Of the many approaches to mobile ad targeting, two work. But only one works well.
Our white paper shows you what happens when you target by home address instead of email address. The result? A stronger return on your ad spend. Not a little stronger; a lot stronger.
Think about your own email history and residence history. Most of us have at least one work email address and at least two personal email addresses. You might use one personal address for sending and receiving as a family, and maybe another one for shopping online to help control the volume of marketing messages and avoid cluttering up the inbox you use most often.
Get this: statistics indicate that the average person actually has six different email addresses, and they last approximately three years. Given how often we change email addresses, it’s a wonder our friends can find us, much less a mobile marketer.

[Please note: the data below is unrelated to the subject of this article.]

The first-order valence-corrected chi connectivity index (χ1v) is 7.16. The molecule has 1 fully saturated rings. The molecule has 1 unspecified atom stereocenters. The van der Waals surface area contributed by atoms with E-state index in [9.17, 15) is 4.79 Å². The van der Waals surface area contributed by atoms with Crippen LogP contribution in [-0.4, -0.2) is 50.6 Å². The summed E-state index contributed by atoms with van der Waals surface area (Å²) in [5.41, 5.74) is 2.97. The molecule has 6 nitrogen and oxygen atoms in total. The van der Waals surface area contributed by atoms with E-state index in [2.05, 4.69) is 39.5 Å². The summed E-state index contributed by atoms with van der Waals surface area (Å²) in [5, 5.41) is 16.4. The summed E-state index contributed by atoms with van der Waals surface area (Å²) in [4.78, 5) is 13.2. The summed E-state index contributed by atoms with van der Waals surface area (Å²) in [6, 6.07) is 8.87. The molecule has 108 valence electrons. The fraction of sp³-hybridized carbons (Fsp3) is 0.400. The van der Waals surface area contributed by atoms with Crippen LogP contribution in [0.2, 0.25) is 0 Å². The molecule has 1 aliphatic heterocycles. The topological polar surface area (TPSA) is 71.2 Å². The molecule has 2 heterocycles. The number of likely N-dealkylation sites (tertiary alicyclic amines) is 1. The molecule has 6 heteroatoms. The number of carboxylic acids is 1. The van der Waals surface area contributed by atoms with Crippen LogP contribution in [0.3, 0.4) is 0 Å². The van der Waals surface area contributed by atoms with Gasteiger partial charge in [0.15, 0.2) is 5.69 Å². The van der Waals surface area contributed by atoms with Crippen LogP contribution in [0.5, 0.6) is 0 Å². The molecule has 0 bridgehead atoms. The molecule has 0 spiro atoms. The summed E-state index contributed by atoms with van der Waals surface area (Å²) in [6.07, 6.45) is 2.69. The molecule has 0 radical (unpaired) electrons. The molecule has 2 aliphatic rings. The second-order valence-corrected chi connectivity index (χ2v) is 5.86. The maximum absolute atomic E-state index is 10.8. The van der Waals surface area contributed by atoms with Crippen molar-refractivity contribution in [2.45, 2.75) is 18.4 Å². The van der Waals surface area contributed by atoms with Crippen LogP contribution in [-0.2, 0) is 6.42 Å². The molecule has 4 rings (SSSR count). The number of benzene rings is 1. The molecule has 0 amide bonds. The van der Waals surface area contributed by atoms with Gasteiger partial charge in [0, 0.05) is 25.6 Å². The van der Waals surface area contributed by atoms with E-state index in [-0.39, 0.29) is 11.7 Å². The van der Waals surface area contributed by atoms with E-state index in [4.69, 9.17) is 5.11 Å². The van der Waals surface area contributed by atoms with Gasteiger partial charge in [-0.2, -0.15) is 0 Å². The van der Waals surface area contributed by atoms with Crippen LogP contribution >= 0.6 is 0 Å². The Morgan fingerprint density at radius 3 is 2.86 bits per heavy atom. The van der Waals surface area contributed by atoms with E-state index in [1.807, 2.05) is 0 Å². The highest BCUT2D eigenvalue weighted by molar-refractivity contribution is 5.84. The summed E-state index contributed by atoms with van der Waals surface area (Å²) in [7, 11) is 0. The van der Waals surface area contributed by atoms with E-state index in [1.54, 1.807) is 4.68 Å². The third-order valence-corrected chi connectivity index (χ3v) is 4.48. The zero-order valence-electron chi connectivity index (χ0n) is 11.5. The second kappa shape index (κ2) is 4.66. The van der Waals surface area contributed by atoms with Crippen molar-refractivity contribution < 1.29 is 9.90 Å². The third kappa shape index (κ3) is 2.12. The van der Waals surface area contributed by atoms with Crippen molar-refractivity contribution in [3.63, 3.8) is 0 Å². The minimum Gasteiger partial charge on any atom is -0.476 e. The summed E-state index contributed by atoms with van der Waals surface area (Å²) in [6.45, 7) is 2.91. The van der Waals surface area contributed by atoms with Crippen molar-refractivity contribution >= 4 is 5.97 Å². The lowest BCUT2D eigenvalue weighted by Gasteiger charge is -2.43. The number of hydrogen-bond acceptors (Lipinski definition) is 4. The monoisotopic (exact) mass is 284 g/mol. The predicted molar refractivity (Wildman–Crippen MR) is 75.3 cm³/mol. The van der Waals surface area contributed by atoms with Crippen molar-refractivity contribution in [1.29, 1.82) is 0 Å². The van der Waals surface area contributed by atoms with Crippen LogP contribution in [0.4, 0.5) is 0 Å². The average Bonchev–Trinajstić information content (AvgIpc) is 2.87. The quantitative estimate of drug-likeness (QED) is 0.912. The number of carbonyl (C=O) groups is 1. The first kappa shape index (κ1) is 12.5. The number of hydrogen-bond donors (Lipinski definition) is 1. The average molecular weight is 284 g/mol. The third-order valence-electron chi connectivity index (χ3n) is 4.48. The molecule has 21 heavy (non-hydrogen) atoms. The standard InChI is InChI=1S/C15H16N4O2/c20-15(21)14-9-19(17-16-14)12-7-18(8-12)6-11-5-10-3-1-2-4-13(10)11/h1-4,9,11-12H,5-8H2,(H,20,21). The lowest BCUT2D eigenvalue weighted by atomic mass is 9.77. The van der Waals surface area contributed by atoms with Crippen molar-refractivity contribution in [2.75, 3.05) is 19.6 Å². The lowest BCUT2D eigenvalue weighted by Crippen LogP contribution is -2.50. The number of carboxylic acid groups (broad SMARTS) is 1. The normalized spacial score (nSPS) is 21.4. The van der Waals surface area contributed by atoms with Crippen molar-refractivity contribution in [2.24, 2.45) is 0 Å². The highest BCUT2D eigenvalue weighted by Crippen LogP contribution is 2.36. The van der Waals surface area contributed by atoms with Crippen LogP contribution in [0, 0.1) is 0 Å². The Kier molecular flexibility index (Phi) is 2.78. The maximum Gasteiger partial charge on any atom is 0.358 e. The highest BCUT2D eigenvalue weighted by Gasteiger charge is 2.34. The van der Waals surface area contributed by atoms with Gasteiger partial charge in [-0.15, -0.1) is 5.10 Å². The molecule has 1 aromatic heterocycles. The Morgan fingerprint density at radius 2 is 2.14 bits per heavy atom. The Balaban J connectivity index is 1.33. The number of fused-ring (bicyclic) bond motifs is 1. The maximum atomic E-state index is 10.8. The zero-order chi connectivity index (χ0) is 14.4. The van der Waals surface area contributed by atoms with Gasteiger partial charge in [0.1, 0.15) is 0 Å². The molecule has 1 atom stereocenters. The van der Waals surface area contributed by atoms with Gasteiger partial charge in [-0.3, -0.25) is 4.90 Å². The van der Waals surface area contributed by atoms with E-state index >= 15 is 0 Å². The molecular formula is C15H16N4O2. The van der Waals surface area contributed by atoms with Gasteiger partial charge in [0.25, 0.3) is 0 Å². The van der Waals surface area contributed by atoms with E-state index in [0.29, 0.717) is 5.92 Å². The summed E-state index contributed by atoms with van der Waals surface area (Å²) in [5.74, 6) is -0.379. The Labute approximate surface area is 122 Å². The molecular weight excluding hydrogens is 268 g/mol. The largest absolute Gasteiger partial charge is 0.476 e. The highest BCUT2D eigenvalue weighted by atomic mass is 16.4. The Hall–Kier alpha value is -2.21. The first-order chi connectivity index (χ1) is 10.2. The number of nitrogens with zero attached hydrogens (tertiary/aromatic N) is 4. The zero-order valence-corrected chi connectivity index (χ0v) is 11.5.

Now think about your personal residential history. Nearly 100 percent of us live in one home at a time. And statistically, we move about every seven years. So, what sounds more stable and reliable to you – email address or physical address? The obvious answer is your physical address.
With most of us using multiple email addresses, the odds are not good that you’ll pick the right one when targeting your mobile campaign. It’s a regular crapshoot. You may be paying to send your ad to an email account they never look at anymore.
And if you are trying to target geographically based on their email profile data, you’re taking a real risk. It’s up to the user to keep their profile information updated, and few of us do. As a result, you may be serving up ads to a person you think lives in Boston when in fact they now live in Boca Raton. And if you serve up an ad for snow tires to someone in Florida, you can be sure you’ll miss your target.
A home address makes a much more reliable key for matching the right person to your ad, rather than an email address. Make sense? You can get more information about this in our white paper, Debunking Four Mobile Marketing Myths. And yes – it’s free.